The pan-Canadian framework on clean growth and climate change, adopted in 2016, is a comprehensive plan to reduce emissions, promote clean economic growth, and build resilience to the impacts of climate change.
The framework's actions, supported by announcements in budget 2017, will help Canada to meet or even exceed its target to reduce emissions to 30% below 2005 levels by 2030.
The federal, provincial, and territorial governments will work together to promote greater use of wood in construction, for example, by updating building codes.
Budget 2017 also proposes to provide Natural Resources Canada with $39.8 million over four years to support projects and activities that promote greater use of wood as a greener alternative for infrastructure projects, as well as opening up new markets for more sustainable Canadian products.
In the framework, our government committed to reducing greenhouse gas emissions from buildings and its vehicle fleet to 40% below 2005 levels by 2030. As the government's common service provider, Public Services and Procurement Canada plays a leading role in achieving those objectives.
To further support those objectives, our government uses the latest tools to assess environmental impact. Public Services and Procurement Canada is committed to using industry-recognized assessment tools for high environmental performance to measure the impact of construction projects. These tools help the department make informed decisions when evaluating the use of various materials in any given construction project and their environmental impacts. These measures show that we are steadfast in our support of the Canadian forestry industry and its long-term health and transformation.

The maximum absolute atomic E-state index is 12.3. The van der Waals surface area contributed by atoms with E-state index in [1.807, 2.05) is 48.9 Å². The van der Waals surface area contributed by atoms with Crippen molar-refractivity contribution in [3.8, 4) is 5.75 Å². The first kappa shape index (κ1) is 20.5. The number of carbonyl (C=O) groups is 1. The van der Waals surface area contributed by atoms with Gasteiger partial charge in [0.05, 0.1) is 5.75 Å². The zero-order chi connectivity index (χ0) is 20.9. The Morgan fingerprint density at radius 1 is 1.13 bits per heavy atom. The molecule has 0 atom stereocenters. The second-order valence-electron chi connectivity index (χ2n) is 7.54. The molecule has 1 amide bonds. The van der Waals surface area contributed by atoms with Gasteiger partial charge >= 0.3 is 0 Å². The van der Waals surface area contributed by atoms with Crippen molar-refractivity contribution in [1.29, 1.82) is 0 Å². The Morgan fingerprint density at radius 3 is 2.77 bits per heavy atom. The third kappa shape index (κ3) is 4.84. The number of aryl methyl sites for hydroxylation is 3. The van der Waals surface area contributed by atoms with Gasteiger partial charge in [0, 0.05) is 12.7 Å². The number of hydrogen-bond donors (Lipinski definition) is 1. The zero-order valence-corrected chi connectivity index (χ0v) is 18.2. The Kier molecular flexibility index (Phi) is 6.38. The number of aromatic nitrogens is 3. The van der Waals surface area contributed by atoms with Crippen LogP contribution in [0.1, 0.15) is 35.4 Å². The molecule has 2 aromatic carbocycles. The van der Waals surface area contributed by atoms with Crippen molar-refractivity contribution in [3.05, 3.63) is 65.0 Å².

I feel that the bill we are debating today deserves to be studied in committee. All potential measures our government could take to support the forestry industry deserve a closer look. I encourage the committee to ensure that this bill complies with the free trade agreements we have signed and with the government's procurement principles.
As everyone knows, Canada is signatory to the Canadian Free Trade Agreement, the North American Free Trade Agreement, and the World Trade Organization's Agreement on Government Procurement. Each one of these agreements imposes certain obligations on Canada with regard to public procurement. It is therefore important to examine the repercussions this bill could have for these agreements.
Furthermore, the government must adhere to the principles of fairness, openness, transparency, competition, and integrity in procurement. These principles are intended to ensure Canadians' confidence in their procurement system and in the way we do business on their behalf.
That being said, these issues are not insurmountable. Some creativity may be required, but it is absolutely worth the effort. We parliamentarians have a duty to ensure this bill receives proper consideration. I hope my colleagues from all parties will come together to continue seeking ways for our government to support the forestry sector.